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Readers of this publication may recall that earlier this autumn I commented on a case pending before the Court of Justice of the European Union ("CJEU"), concerning whether the taste of a food product can qualify for copyright protection in any of the EU Member States (Case C-310/17 Levola Hengelo).
The case in question concerns cheese. In summary, Levola makes a cheese called Heksenkass. It brought a case before the Dutch Courts, alleging that Smilde Foods had produced a rival cheese (called Witte Wievenkass) that tasted the same as Heksenkass, and thus infringed its copyright in the taste of Heksenkass. The Dutch Court of Appeal referred the matter to the CJEU, asking various questions, including whether the taste of a product can be granted copyright protection.
In July of this year the Advocate General gave his opinion. His view was that the taste of a food product is not eligible for copyright protection under EU copyright law, as taste is subjective and depends on the taster and their environment, and thus taste is legally uncertain in scope.
This week the CJEU handed down its decision. Unsurprisingly, it agreed with the Advocate General and held that the taste of a food product cannot be classified as a 'work' that qualifies for copyright protection.
The CJEU held that for a 'work' to be protected by copyright it must be 'original', in the sense that it has not been slavishly copied from an earlier work and it must be the author's own intellectual creation. Second, it must be the 'expression' of the author's own intellectual creation. In other words, mere ideas per se are not entitled to copyright protection. Third, for there to be a 'work', the subject matter protected by copyright must be "expressed in a manner which makes it identifiable with sufficient precision and objectivity", even if that expression is not necessarily in a permanent form.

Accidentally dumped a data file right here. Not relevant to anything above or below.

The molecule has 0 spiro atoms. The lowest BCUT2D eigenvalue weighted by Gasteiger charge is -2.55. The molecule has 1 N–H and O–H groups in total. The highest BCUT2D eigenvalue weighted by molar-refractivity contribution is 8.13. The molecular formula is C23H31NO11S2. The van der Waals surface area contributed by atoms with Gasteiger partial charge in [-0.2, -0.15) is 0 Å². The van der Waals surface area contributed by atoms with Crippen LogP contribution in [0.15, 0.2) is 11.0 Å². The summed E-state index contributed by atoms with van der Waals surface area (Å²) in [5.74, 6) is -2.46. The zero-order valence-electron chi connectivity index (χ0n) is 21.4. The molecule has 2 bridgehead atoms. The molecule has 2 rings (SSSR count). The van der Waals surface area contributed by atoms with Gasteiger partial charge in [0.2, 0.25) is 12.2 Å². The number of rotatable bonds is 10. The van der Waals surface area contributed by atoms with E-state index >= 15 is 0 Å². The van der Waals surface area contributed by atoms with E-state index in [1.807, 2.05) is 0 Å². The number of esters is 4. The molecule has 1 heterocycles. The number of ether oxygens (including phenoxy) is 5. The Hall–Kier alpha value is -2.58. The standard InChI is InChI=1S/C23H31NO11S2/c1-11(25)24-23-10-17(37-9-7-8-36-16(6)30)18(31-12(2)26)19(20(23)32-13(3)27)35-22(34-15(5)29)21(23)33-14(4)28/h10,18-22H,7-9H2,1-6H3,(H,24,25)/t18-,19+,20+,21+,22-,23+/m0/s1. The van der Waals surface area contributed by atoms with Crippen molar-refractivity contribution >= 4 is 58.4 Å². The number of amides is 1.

It held further that the taste of a food product cannot be pinned down with precision and objectivity. The taste of a food product is identified on the basis of taste sensations and experiences, which are subjective and variable, since they depend, inter alia, on factors particular to the person tasting the product in question, such as age, food preferences and consumption habits, as well as on the environment or context in which the product is consumed. Moreover, it is not possible in the current state of scientific development to achieve by technical means a precise and objective identification of the taste of a food product which enables it to be distinguished from the taste of other products of the same kind.
Many readers may not be surprised by the CJEU's decision. Taste is subjective and (at present) technology does not enable it to be identified precisely. But the case has wider implications beyond just food (and drink) products. The reasoning of the case can be applied, by way of analogy, to the smell of a product, for example, the scent of a perfume. Such smells cannot, at present, be registered as trade marks. Nor, it would seem, are they eligible for copyright protection.